franco b
 
Hand Fed Coal Stove: V ermont Castings 2310, Franco Belge 262
Baseburners & Antiques: Glenwood Modern Oak 114
Coal Size/Type: nut and pea

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Re: Maximizing Efficiency of Your Hand Fed Appliance

PostBy: Lightning On: Wed Dec 12, 2012 5:53 pm

franco b wrote:Nice topic and a great picture of your grate. You must be proud to have gotten it that even.

Hey thanks Franco! I do strive to clear that grate as good as I can so that I get a consistent 12 hour burn time between shakes and re loads. Actually, I have a couple tools that I bent up out of steel rod and some angle bracket material that I poke and slice from under the grates to get as much ash out of the way as possible. Since this grate system is handicapped just by its design, this is how I manage the even glow radiating down thru the grates that you see in the pic 8-)

Lightning wrote:So if this is all the heat thats left from my burning mass of coal thats finally going up the chimney, How efficient is my heat capture totally? 80%? More?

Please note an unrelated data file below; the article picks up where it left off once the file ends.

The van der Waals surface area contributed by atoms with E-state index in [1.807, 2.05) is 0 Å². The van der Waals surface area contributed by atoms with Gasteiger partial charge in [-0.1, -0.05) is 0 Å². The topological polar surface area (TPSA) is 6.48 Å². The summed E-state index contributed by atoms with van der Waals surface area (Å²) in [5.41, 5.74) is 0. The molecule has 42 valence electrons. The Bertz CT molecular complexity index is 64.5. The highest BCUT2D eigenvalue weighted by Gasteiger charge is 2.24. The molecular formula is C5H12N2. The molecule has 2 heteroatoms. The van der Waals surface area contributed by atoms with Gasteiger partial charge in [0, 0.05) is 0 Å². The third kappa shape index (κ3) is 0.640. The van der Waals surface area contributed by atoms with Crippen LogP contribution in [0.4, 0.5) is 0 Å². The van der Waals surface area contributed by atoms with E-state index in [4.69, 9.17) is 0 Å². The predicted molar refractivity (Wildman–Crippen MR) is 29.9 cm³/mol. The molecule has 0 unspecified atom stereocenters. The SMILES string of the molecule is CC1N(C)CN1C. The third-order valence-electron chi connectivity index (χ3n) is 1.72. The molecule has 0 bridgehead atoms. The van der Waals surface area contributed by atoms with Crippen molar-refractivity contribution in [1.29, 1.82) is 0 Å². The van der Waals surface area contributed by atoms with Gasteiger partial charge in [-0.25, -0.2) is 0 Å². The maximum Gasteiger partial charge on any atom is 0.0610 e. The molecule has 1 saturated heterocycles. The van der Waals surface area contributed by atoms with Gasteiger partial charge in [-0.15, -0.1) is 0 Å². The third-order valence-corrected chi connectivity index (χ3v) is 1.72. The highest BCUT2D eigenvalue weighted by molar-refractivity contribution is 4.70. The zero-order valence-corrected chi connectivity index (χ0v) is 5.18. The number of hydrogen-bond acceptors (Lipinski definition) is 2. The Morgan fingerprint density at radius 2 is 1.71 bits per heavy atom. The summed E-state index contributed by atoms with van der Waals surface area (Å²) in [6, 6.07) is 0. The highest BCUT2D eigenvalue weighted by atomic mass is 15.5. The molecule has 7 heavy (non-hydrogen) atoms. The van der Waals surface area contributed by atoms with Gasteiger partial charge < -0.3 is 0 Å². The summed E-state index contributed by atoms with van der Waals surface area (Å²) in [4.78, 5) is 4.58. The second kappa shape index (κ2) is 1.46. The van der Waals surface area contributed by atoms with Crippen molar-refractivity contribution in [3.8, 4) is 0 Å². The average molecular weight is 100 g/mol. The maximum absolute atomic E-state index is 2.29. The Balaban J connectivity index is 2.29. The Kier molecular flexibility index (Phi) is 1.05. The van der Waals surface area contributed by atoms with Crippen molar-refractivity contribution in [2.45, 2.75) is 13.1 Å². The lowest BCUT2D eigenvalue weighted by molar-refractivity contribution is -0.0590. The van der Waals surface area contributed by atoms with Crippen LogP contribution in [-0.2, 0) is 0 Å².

franco b wrote:It's not easy to determine overall efficiency.

As for efficiency, I was meaning it in a simpler sense. For example, If my fire is generating 10,000 BTU How many of them am I losing up the chimney, since my pipe is only comfortably warm before it enters the chimney?

EarthWindandFire wrote:You made a good argument for leaving out the ash pan between shakes. I'm gonna try this and see if I notice anything, but it makes sense.

Yeah, I figure the ash pan is just blocking that radiated heat from warming the floor of the ash pan area :idea:

Thank you both for the replies :D
Lightning
 
Hand Fed Coal Furnace: Clayton 1537G
Coal Size/Type: Nut Size / White Ash

Re: Maximizing Efficiency of Your Hand Fed Appliance

PostBy: Boots On: Wed Dec 12, 2012 6:21 pm

Great post.

I will have to try to employ some of these tactics. I do not have an ash pan, my ash just falls into the pit below the grates. and i am currently expirementing with over fire draft to determine the sweet spot.
Boots
 
Stoker Coal Boiler: KA-6 In the basement........
Hand Fed Coal Boiler: Burnham SFB 101

Re: Maximizing Efficiency of Your Hand Fed Appliance

PostBy: franco b On: Wed Dec 12, 2012 6:39 pm

Lightning wrote:As for efficiency, I was meaning it in a simpler sense. For example, If my fire is generating 10,000 BTU How many of them am I losing up the chimney, since my pipe is only comfortably warm before it enters the chimney?